A reasonable person might think I don't like my Apple Watch. Or that I think it's a failure. I have, after all, spent much of this week writing about or speaking in podcasts about how obvious it was that Apple Watch isn't resonating with enough customers.
That is how I feel, but I remain a fan of Apple Watch. It's the first mainstream wearable computer, it has reset the bar on what people should expect out of a wearable, and it is poised for even wider mainstream success.
Furthermore, it has crushed Android Wear under the heel of superior design and functionality. That's not necessarily a huge accomplishment in and of itself, but Apple Watch is making people think differently about watches, health data, notifications, and even their very wrists. That is an accomplishment.
But Apple's job isn't done. The device needs to get faster, it needs to get smaller, and it needs to get better battery life. It needs to gain abilities that aren't dependent on iPhone.
There's one more thing Apple Watch needs, though, and that's a killer function. Many Apple fans—including John Gruber—have been quick to dismiss the idea that Apple Watch needs a killer app. They're right, sort of. It's not a killer app, per se, that Apple Watch needs, it's a killer function.
Apple Watch needs to do something for us that we didn't realize we needed until we had it. The device doesn't have that now, and the proof in my eyes are the empty Apple Watch stations at the Apple Store and reports of falling sales. All of the excuses in the world won't change that.
The things I use Apple Watch most for—activity reminders, fitness data, notification triage, Apple Pay, weather info, and time—all work very well, but Apple Watch needs that killer something-something that makes it a must-have device.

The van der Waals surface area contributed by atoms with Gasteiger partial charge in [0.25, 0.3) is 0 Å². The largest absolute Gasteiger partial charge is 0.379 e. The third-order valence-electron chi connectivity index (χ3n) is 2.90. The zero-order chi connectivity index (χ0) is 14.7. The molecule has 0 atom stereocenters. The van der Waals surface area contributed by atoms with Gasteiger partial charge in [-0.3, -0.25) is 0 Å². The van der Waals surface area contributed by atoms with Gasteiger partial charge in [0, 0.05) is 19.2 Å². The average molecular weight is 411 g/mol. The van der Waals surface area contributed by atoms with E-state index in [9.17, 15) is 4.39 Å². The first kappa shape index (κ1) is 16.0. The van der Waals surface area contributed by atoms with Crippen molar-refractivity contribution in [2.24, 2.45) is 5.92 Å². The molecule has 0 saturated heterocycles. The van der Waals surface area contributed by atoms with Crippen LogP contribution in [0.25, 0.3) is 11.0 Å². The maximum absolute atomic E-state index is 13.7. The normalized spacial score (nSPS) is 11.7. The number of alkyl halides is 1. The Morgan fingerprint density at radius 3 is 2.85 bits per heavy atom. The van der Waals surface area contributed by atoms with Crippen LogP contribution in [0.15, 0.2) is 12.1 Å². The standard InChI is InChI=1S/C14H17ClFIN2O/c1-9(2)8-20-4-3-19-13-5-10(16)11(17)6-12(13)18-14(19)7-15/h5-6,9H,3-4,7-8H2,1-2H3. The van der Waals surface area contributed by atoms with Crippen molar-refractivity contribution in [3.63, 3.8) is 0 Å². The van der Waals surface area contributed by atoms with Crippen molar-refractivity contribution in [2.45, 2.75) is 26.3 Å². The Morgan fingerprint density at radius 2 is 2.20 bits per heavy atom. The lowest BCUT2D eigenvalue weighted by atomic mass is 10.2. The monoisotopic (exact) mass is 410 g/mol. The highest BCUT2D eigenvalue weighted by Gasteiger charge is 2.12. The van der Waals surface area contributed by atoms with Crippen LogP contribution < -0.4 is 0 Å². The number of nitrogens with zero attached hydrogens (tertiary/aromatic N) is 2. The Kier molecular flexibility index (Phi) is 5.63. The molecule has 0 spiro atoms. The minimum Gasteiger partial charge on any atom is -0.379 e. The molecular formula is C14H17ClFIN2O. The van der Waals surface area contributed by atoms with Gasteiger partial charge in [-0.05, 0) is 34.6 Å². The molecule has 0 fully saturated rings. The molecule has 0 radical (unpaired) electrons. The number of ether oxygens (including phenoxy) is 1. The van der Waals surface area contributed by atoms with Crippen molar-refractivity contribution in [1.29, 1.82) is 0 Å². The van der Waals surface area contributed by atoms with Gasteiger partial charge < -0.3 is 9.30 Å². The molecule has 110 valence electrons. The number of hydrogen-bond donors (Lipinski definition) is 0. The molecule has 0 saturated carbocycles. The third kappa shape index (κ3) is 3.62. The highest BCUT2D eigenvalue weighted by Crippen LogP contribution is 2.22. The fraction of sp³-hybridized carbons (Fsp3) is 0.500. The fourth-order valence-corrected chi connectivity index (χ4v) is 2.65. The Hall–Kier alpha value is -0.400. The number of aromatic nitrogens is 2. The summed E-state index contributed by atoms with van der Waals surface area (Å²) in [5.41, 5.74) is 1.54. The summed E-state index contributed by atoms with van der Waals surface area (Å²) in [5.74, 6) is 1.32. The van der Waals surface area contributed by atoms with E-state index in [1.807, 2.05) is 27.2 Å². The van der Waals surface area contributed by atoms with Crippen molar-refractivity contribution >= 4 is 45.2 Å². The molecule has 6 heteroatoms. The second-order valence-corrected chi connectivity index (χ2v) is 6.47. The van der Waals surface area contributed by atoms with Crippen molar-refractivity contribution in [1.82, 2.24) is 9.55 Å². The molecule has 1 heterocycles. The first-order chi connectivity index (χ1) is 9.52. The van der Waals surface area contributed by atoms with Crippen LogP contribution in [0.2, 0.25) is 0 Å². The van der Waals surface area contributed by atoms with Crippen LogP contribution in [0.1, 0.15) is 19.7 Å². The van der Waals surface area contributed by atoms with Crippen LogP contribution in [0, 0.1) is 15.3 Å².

All of Apple's most successful products have had that killer functionality. The iPhone was the Internet in our pocket, and later it was the App Store. The iPad was content consumption. iPod was easily managed song libraries and the killer navigation wheel. The iTunes Store was easily purchased, downloaded, and managed music at out fingertips.
Apple Watch doesn't yet have that one thing we've never had before. It doesn't have a killer function. A killer place in our lives. I'll be the first to note that I don't know what that killer functionality is, but I am confident that Apple will find it.
Apple's executive leadership has a lot invested in the success of Apple Watch, and these folks have shown us again and again that they know how to think differently. That will eventually lead to the inclusion of that one thing we simply didn't realize we needed and wanted so much.
When we get that killer function, sales of Apple Watch will take off. Until then, the device's claim to fame will be that it at least outsells Android Wear. I can't imagine Apple will settle for such a low bar.